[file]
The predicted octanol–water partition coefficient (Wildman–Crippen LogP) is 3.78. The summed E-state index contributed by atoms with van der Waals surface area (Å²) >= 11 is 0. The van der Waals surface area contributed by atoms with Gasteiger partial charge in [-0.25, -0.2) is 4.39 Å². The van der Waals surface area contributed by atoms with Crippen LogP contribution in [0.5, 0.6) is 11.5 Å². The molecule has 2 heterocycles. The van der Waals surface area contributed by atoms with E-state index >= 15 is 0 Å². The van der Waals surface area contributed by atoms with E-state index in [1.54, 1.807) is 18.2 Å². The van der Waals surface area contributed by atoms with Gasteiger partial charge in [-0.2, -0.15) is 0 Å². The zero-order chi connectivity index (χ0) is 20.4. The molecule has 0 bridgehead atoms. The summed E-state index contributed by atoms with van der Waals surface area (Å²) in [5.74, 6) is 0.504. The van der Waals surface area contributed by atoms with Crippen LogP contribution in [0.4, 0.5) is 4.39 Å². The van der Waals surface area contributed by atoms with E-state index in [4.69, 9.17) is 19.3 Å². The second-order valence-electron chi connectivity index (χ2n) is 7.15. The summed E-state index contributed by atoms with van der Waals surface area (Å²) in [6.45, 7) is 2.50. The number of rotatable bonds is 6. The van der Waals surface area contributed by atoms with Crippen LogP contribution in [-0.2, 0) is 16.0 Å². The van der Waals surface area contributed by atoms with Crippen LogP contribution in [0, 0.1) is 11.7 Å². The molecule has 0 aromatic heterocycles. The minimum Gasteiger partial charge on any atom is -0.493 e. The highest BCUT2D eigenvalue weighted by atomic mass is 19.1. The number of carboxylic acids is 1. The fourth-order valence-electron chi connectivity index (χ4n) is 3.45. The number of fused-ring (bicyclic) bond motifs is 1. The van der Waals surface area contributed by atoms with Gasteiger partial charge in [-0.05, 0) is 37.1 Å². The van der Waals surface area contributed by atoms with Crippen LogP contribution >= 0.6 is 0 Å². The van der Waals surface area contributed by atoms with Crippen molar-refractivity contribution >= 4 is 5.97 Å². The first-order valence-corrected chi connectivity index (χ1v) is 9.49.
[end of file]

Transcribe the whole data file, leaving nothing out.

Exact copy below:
The predicted octanol–water partition coefficient (Wildman–Crippen LogP) is 3.78. The summed E-state index contributed by atoms with van der Waals surface area (Å²) >= 11 is 0. The van der Waals surface area contributed by atoms with Gasteiger partial charge in [-0.25, -0.2) is 4.39 Å². The van der Waals surface area contributed by atoms with Crippen LogP contribution in [0.5, 0.6) is 11.5 Å². The molecule has 2 heterocycles. The van der Waals surface area contributed by atoms with E-state index >= 15 is 0 Å². The van der Waals surface area contributed by atoms with E-state index in [1.54, 1.807) is 18.2 Å². The van der Waals surface area contributed by atoms with Gasteiger partial charge in [-0.2, -0.15) is 0 Å². The zero-order chi connectivity index (χ0) is 20.4. The molecule has 0 bridgehead atoms. The summed E-state index contributed by atoms with van der Waals surface area (Å²) in [5.74, 6) is 0.504. The van der Waals surface area contributed by atoms with Crippen LogP contribution in [0.4, 0.5) is 4.39 Å². The van der Waals surface area contributed by atoms with E-state index in [4.69, 9.17) is 19.3 Å². The second-order valence-electron chi connectivity index (χ2n) is 7.15. The summed E-state index contributed by atoms with van der Waals surface area (Å²) in [6.45, 7) is 2.50. The number of rotatable bonds is 6. The van der Waals surface area contributed by atoms with Crippen LogP contribution in [-0.2, 0) is 16.0 Å². The van der Waals surface area contributed by atoms with Crippen LogP contribution in [0, 0.1) is 11.7 Å². The molecule has 0 aromatic heterocycles. The minimum Gasteiger partial charge on any atom is -0.493 e. The highest BCUT2D eigenvalue weighted by atomic mass is 19.1. The number of carboxylic acids is 1. The fourth-order valence-electron chi connectivity index (χ4n) is 3.45. The number of fused-ring (bicyclic) bond motifs is 1. The van der Waals surface area contributed by atoms with Gasteiger partial charge in [-0.05, 0) is 37.1 Å². The van der Waals surface area contributed by atoms with Crippen LogP contribution >= 0.6 is 0 Å². The van der Waals surface area contributed by atoms with Crippen molar-refractivity contribution >= 4 is 5.97 Å². The first-order valence-corrected chi connectivity index (χ1v) is 9.49.